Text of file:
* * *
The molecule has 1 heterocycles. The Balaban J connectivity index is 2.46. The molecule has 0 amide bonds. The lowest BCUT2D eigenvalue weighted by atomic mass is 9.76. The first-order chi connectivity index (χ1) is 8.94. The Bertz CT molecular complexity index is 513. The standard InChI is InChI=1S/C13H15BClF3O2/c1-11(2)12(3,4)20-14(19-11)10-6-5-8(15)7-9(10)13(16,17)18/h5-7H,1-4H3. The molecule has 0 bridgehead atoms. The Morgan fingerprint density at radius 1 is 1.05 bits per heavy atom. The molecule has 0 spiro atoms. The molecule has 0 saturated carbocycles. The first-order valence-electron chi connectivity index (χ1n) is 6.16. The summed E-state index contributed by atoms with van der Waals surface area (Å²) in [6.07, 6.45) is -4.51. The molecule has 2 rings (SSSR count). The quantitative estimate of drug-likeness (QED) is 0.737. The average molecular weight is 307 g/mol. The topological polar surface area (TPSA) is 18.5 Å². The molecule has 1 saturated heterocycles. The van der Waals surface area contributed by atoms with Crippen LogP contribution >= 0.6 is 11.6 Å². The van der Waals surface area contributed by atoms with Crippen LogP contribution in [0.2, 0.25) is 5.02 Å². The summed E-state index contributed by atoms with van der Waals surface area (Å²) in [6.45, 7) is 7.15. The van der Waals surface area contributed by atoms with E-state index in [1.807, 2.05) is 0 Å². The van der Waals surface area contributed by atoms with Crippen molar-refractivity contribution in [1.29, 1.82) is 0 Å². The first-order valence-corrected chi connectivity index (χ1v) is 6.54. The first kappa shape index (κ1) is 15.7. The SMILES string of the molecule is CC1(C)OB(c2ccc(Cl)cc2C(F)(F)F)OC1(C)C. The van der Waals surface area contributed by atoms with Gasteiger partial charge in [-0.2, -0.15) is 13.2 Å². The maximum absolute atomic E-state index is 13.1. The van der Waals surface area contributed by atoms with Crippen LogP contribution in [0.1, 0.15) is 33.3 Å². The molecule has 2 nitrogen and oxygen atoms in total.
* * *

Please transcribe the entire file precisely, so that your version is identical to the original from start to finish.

The molecule has 1 heterocycles. The Balaban J connectivity index is 2.46. The molecule has 0 amide bonds. The lowest BCUT2D eigenvalue weighted by atomic mass is 9.76. The first-order chi connectivity index (χ1) is 8.94. The Bertz CT molecular complexity index is 513. The standard InChI is InChI=1S/C13H15BClF3O2/c1-11(2)12(3,4)20-14(19-11)10-6-5-8(15)7-9(10)13(16,17)18/h5-7H,1-4H3. The molecule has 0 bridgehead atoms. The Morgan fingerprint density at radius 1 is 1.05 bits per heavy atom. The molecule has 0 spiro atoms. The molecule has 0 saturated carbocycles. The first-order valence-electron chi connectivity index (χ1n) is 6.16. The summed E-state index contributed by atoms with van der Waals surface area (Å²) in [6.07, 6.45) is -4.51. The molecule has 2 rings (SSSR count). The quantitative estimate of drug-likeness (QED) is 0.737. The average molecular weight is 307 g/mol. The topological polar surface area (TPSA) is 18.5 Å². The molecule has 1 saturated heterocycles. The van der Waals surface area contributed by atoms with Crippen LogP contribution >= 0.6 is 11.6 Å². The van der Waals surface area contributed by atoms with Crippen LogP contribution in [0.2, 0.25) is 5.02 Å². The summed E-state index contributed by atoms with van der Waals surface area (Å²) in [6.45, 7) is 7.15. The van der Waals surface area contributed by atoms with E-state index in [1.807, 2.05) is 0 Å². The van der Waals surface area contributed by atoms with Crippen molar-refractivity contribution in [1.29, 1.82) is 0 Å². The first-order valence-corrected chi connectivity index (χ1v) is 6.54. The first kappa shape index (κ1) is 15.7. The SMILES string of the molecule is CC1(C)OB(c2ccc(Cl)cc2C(F)(F)F)OC1(C)C. The van der Waals surface area contributed by atoms with Gasteiger partial charge in [-0.2, -0.15) is 13.2 Å². The maximum absolute atomic E-state index is 13.1. The van der Waals surface area contributed by atoms with Crippen LogP contribution in [0.1, 0.15) is 33.3 Å². The molecule has 2 nitrogen and oxygen atoms in total.